Thursday, April 24, 2008

More Unschooling with Pepper

Got a box from Timberdoodle in the mail today.  LOVE Timberdoodle!  I find the best treasures there.


Here is today's treasure:


Pepper and I have a lovely few moments together today.  The two big girls were off at Take Your Daughter to Work day with Dad.  Banana Boy was at preschool and Sunshine was napping.  Pepper and I got to break into the new puzzles. 


This human body puzzle is cool!  It's two-sided, nice and thick and not too easy, but not too hard, to put together.  Pepper spent a few minutes, once it was completed, matching the numbered body parts to their names at the bottom.  Ta Da!  Science!  Yay, Me!



Tuesday, April 22, 2008

Homeschool Gems

First of all, I have to say that I am so blessed to have such a beautiful library!  Thanks, Honey!  Secondly, I have to confess that I have a little, tiny addiction to books.  ahem.


However, as we were listening to one of our favorite CDs this morning, I began to think about my very favorite homeschooling gems.  These are the things I return to kid after kid.  These are the things I enjoy each time I use them.  These are the items, if I was forced (at gunpoint) to give up all but a few homeschooling things, I would keep.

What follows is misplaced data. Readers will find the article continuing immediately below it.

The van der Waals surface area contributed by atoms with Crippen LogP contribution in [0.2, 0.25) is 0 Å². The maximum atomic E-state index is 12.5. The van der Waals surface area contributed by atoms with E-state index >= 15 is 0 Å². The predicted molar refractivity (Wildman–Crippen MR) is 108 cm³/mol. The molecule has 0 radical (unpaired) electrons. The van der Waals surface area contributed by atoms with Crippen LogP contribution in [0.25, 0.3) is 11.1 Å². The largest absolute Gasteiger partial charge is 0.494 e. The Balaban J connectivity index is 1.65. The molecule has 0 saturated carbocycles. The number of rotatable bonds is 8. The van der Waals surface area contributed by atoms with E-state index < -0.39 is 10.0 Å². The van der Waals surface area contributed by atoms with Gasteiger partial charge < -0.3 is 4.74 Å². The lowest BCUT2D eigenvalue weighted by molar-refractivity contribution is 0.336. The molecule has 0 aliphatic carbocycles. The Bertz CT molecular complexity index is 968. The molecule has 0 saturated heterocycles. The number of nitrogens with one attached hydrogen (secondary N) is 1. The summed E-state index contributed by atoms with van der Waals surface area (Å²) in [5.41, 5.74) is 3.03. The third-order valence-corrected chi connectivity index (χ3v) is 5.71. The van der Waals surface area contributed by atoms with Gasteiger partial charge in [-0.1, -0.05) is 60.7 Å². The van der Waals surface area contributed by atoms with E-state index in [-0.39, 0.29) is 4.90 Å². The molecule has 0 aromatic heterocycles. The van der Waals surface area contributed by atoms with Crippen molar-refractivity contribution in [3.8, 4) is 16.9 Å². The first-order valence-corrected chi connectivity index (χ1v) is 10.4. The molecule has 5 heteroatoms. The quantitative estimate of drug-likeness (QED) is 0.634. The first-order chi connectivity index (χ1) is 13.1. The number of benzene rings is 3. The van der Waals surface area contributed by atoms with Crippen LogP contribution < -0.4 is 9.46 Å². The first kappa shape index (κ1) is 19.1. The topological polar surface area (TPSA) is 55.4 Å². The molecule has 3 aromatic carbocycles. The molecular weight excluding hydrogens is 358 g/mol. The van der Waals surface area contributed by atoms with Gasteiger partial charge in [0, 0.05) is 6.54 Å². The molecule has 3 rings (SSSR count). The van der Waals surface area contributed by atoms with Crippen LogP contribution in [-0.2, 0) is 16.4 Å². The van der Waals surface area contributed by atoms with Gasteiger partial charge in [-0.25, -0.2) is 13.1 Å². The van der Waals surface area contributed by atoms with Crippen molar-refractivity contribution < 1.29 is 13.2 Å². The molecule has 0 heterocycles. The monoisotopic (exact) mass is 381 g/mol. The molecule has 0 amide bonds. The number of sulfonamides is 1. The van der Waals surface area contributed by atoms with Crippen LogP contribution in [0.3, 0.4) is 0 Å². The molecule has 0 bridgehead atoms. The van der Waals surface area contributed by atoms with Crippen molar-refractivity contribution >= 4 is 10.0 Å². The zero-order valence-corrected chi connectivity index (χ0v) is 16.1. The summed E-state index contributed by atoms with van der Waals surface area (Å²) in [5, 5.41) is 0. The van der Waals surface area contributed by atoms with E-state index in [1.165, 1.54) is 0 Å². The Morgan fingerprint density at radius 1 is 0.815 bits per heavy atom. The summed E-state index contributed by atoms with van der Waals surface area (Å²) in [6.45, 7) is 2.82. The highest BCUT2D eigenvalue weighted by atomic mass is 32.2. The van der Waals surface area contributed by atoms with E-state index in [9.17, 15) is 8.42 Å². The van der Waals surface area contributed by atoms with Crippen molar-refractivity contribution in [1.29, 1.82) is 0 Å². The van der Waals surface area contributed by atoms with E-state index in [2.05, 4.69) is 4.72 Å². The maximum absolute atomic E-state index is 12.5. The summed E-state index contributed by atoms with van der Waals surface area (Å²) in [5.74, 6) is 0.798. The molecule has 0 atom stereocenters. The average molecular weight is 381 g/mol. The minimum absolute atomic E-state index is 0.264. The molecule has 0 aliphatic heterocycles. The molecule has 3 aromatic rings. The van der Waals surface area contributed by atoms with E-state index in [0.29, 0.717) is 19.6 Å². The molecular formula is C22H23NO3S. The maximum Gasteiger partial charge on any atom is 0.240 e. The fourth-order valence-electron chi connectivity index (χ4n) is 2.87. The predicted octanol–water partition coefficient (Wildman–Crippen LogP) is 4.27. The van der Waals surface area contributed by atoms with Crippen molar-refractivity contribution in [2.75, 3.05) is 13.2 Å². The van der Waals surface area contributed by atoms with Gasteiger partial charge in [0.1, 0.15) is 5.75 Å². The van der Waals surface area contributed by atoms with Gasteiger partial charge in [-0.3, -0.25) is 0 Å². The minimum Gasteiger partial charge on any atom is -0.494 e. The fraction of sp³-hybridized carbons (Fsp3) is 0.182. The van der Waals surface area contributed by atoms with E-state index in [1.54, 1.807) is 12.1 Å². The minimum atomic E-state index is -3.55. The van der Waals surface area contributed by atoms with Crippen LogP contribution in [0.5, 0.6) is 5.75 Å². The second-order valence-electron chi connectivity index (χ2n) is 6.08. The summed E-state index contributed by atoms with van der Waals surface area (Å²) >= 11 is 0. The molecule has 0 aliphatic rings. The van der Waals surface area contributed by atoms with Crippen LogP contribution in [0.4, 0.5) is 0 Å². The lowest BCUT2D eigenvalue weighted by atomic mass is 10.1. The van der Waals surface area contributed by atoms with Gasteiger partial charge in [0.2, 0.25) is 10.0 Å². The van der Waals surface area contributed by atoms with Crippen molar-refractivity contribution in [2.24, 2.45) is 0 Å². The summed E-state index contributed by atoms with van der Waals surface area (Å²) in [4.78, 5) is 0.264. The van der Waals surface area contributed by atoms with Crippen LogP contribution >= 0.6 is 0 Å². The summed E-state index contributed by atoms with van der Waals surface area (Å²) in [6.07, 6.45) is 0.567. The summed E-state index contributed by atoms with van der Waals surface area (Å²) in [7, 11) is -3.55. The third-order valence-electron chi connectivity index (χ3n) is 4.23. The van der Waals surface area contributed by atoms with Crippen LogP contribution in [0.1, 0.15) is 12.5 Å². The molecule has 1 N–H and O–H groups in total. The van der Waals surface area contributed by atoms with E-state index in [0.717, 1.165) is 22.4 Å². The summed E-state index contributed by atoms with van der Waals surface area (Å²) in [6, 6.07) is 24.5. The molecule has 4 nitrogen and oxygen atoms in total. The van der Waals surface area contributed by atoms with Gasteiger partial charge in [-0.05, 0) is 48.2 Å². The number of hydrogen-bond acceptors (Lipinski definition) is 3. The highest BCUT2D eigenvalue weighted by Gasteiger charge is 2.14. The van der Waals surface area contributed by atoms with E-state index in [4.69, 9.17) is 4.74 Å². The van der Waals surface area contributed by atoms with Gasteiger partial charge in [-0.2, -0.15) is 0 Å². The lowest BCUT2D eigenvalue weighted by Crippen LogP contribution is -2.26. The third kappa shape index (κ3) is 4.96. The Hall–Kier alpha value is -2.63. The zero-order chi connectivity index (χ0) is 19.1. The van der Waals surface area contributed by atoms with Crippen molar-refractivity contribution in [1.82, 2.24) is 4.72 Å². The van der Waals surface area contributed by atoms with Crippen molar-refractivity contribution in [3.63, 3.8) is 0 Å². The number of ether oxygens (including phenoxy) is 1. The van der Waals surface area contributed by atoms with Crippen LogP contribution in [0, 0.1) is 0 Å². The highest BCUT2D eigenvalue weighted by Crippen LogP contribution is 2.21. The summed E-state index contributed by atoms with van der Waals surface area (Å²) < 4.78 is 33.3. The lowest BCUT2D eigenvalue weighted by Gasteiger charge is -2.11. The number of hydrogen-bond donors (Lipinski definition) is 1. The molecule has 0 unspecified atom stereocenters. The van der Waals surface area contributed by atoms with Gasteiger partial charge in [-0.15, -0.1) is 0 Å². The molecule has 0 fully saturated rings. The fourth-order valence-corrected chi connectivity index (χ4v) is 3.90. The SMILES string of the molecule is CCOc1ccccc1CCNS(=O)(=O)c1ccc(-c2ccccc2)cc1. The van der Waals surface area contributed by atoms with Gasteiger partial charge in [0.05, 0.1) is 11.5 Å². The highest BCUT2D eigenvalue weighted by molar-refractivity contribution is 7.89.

One Hundred Sheep skip counting CD  This is the CD we were listening to this morning.  It teaches skip counting from 2s to 10s via Bible stories and song.  And these songs are crack-up-the-adults-listening hilarious!  Our favorite is the 6s.  Plus the skip counting song part sticks in your head.  A good thing.


WeeBeeTunes DVDs  For geography, we love these!  There are two DVDs (I wish they'd make more!).  Each continent has it's own character who travels around and visits different countries.  Again, there are songs (I love learning to music) and the video.  At the top of the page in the link, you can click on Samples and hear some of the songs.  You don't get the benefit of the video, but I can tell you, it's very cute.  MeiLin Yak is our favorite character.  "What's in your backpack, MeiLin Yak?  What do you have to show us today?"